Ken Worsley & Simon Pitt
After many years of effort made by some dedicated individuals, The Makabusi (Mukuvisi) Woodlands Association was formed on May 24th 1979 and registered as a Welfare Organisation on October 31st 1980.
Stated objectives were;
– Conserve and utilise the Mukuvisi Woodlands
– Provide and develop facilities for education in the principles and practice of nature conservation
– Environmental studies and research
– Encourage the public to appreciate the natural environment
Located 5kms from the Harare city centre lies the Mukuvisi Woodlands Nature Reserve, “a touch of the wild in the heart of the city” It welcomes the public every day of the year. On 265 hectares of the beautiful Miombo woodlands which are protected by the Mukuvisi Woodlands Association, which celebrates its 40th anniversary this year.
There were plans in the 1970’s to turn the land over to residential and commercial stands. In a favourable ruling in a case taken to the Administrative Court, Justice Pitman advised environmental groups to combine and “use it or lose it”. The formation of the Mukuvisi Woodlands Association and a 99-year lease to run the Nature Reserve followed, there is a stipulation that the area is maintained and protected whilst providing opportunities for environmental education and recreation.
Protective measures taken include the erection of perimeter fence in 2001 to restrict the wood poaching. Repairs to one of the large, leaking municipal sewage pipes that cross through the woodlands have recently been completed through a concerted effort involving several generous private companies working together with officials from the City of Harare.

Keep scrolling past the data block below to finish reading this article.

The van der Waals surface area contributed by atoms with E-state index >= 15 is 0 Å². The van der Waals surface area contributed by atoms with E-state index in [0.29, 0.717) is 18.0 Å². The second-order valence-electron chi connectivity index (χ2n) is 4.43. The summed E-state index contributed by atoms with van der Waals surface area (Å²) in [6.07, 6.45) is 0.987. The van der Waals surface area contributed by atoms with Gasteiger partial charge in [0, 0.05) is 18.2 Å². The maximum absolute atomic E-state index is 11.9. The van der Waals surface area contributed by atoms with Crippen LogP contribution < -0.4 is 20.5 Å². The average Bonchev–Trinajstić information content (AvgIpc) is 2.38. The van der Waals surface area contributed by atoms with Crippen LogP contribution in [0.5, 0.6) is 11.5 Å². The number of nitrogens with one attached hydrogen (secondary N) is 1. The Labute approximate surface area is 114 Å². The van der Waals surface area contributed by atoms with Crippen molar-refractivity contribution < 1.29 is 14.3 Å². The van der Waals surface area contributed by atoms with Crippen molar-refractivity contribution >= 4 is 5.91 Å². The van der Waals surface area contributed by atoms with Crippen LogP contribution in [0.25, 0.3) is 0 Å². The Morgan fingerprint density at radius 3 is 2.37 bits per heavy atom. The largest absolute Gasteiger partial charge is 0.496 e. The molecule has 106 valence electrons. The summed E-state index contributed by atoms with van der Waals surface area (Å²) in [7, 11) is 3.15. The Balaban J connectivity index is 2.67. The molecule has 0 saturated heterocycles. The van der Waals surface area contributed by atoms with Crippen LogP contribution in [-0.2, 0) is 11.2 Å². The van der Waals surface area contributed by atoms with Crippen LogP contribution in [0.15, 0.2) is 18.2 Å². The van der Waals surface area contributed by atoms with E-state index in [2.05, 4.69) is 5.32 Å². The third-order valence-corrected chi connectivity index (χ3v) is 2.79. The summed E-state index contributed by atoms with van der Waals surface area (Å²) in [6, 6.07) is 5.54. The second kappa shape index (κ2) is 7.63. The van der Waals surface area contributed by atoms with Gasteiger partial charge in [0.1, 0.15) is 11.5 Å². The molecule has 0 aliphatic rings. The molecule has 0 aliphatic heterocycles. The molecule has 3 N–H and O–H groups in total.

As part of the environmental education responsibilities, an Eco Schools Program was established in 2007, with annual celebrations and competitions that now involve hundreds of schools within Harare and even further afield. Weekend talk such as recent ones on wetlands, spiders, and threatened vulture species help bring adults up to date, too.
This year, Mukuvisi Woodlands also celebrates the 10th anniversary of the opening of its 3km – 10km Walking Trails, which allow walkers, runners and cyclists to enjoy the seasons’ changing woodland scenery. The Woodlands’ coffee shop provides delicious refreshments afterwards.
From a viewing platform overlooking a small pan, both constructed in the early 1980’s, visitors may currently enjoy the sight of numerous migratory water birds, as well as our savannah animals which include giraffe, eland, impala, zebra, and wildebeest.
On a horseback safari, you can get even closer to these animals, and on a walk, you may be lucky to catch glimpses of the growing families of shy bush buck and sable.
(For further information contact Ken Worsley, 0774 198 009)
Originally published in the December Issue of Ndeipi Magazine